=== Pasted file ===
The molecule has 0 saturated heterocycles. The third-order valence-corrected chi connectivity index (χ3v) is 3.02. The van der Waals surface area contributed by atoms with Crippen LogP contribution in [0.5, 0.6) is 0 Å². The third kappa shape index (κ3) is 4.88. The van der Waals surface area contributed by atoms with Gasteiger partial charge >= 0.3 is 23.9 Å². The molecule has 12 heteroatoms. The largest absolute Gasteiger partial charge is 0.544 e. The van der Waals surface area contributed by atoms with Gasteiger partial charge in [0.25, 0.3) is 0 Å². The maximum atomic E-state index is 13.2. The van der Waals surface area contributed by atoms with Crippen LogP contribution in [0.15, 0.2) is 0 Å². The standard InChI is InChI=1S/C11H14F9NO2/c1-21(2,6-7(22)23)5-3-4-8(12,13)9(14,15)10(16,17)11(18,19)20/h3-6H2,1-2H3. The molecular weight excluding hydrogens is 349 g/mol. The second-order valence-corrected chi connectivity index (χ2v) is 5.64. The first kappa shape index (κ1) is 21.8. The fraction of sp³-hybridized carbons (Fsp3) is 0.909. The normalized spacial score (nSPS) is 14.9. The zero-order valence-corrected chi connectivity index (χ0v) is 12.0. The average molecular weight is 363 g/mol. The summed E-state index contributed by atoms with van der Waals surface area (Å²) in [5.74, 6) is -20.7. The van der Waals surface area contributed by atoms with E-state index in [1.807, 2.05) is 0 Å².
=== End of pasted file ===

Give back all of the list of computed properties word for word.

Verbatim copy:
The molecule has 0 saturated heterocycles. The third-order valence-corrected chi connectivity index (χ3v) is 3.02. The van der Waals surface area contributed by atoms with Crippen LogP contribution in [0.5, 0.6) is 0 Å². The third kappa shape index (κ3) is 4.88. The van der Waals surface area contributed by atoms with Gasteiger partial charge >= 0.3 is 23.9 Å². The molecule has 12 heteroatoms. The largest absolute Gasteiger partial charge is 0.544 e. The van der Waals surface area contributed by atoms with Gasteiger partial charge in [0.25, 0.3) is 0 Å². The maximum atomic E-state index is 13.2. The van der Waals surface area contributed by atoms with Crippen LogP contribution in [0.15, 0.2) is 0 Å². The standard InChI is InChI=1S/C11H14F9NO2/c1-21(2,6-7(22)23)5-3-4-8(12,13)9(14,15)10(16,17)11(18,19)20/h3-6H2,1-2H3. The molecular weight excluding hydrogens is 349 g/mol. The second-order valence-corrected chi connectivity index (χ2v) is 5.64. The first kappa shape index (κ1) is 21.8. The fraction of sp³-hybridized carbons (Fsp3) is 0.909. The normalized spacial score (nSPS) is 14.9. The zero-order valence-corrected chi connectivity index (χ0v) is 12.0. The average molecular weight is 363 g/mol. The summed E-state index contributed by atoms with van der Waals surface area (Å²) in [5.74, 6) is -20.7. The van der Waals surface area contributed by atoms with E-state index in [1.807, 2.05) is 0 Å².